Moynihan neglected to mention that the debit card move was a classic example of what economists call “price leadership” –the signal given by the lead dog in an oligopoly that tells everyone in the group that it’s fine to raise prices. That the price increase has no connection whatever to the quality of the product or service is ample evidence that big banks like BofA do not operate in anything remotely resembling a free or fair market. They are dangerous parasites that suck the lifeblood out of the real economy and get away with it because of their political influence and their status as too-big-to-fail.

Somehow, even without the nasty debit card fee, Moynihan managed to suck up gargantuan amounts of money. Despite his dismal performance as CEO, in 2012 he received a 73-percent pay increase, largely because the bank was able to resolve various lawsuits launched in the wake of the financial crisis. BofA was able to do this of course, because financial crimes go largely unpunished in America. The $12.1 million pay package meant that Moynihan was one of the best-paid CEOs on Wall Street last year.

4.“We've got to get companies to regulate themselves…”

Of all the idiotic ideas we’ve heard since the financial crisis, this notion ranks high for sheer brazenness. And who uttered these words? None other than AIG CEO Robert Benmosche, whose company became the poster child for the culture of corporate dysfunction that helped tank the economy. AIG got a $180 billion bailout during the 2008 financial crisis, which it needed in part because financial institutions had been allowed to regulate themselves.

After the bailout, which came in the wake of several fraud investigations, huge bonuses were distributed to AIG executives. Unabashed, Benmosche explained to CNN that "the most important thing is that we've got to get companies to regulate themselves and to do the right thing.”

Mm-kay. Elizabeth Warren, among others, has been vocal about the pressing reasons why just the opposite approach is needed, explaining that such financial institutions “run the risk of taking down everyone’s job…everyone’s pensions…[and] the entire economy.”

Perhaps Benmosche should try regulating his mouth.

5. “I have no regrets about…how Countrywide was run. It was a world-class company.”

Spoken like a world-class asshole! Angelo Mozilo, the former head of Countrywide, brought “subprime mortgage” into common parlance by chasing high-risk borrowers to boost market share. Countrywide's shady practices led to a frenzy of subprime lending in the industry that eventually torpedoed the economy. To keep the frauds and hustles going, the company aggressively silenced whistleblowers.

But according to the perma-tanned Mozilo, foreclosure problems in America had nothing to do with his company. It was all the fault of irresponsible homeowners who decided to abandon their homes because the value dropped below the mortgage amount. “These people didn't lose their jobs,” he fumed. “They didn't lose their health. They didn't lose their marriage…They left their home because the values went below the mortgage. That's what caused the problem.”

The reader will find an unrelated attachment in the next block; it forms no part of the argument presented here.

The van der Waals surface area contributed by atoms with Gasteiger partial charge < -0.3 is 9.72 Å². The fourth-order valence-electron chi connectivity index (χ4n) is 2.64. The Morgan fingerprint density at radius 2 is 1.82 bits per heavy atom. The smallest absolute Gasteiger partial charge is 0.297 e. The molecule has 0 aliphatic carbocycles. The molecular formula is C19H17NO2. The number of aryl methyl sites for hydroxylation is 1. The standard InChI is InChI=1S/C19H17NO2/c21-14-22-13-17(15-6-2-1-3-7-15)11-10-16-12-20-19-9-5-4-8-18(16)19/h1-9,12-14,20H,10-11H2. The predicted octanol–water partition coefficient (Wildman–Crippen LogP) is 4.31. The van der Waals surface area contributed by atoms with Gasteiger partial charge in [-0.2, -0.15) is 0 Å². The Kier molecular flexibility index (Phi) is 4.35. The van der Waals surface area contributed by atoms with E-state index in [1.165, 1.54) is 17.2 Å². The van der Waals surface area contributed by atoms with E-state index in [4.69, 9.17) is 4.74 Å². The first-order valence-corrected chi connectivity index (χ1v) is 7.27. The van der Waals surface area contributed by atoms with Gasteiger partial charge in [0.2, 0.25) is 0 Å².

Oh, really? As CNBC’s John Carney has pointed out, there’s no evidence that anything but a tiny fraction of homeowners walked away from underwater mortgages, even at the very height of the crisis.

Nobody bought Mozilo’s ludicrous defense, including the SEC, which sued him for fraud. He paid $67.5 million to settle a civil fraud case and is banned from ever serving as an officer or a director at any public company. Portfolio magazine ranked Mozilo as #2 on its list of "Worst American CEOs of All Time."

6. “I’m doing God’s work.”

Obviously, this list would not be complete without acknowledging the spectacular verbal gifts of Lloyd Blankfein, chief of Goldman Sachs. Blankfein sees himself as the champion of the free market, a hero who mocks the public and revels in his power.

In the gaffe-of-all-gaffes, Blankfein proclaimed the heavenly mission of investment bankers, insisting that they are doing “God’s work.” He added, perhaps with some foreboding, "I know I could slit my wrists and people would cheer."

Goldman Sachs has made a specialty of defrauding investors by hiding conflicts of interest between itself and its customers. In 2010, the company was forced to pay a $550 million fine to settle securities fraud charges.

Recently, Blankfein expressed his commitment to seeing that Social Security and Medicare will not be there for the elderly.

God certainly works in mysterious ways.

By: Lynn Parramore | alternet senior staff writer | Alternet |

Sue H (7)
Tuesday March 5, 2013, 8:22 am
Off with their heads!

Maggie Schafer (1)
Tuesday March 5, 2013, 8:23 am
Can't remember which idiot in Congress it was, but, one of them suggested Jamie Dimon be appointed Treasury Secretary! How to choke on your coffee while watching the news!

Most of these guy are Republicans and for very good reasons!

Arielle S (313)
Tuesday March 5, 2013, 8:45 am
I'm with Sue - Off with their heads! Their egos are so much bigger than their heads or their hearts...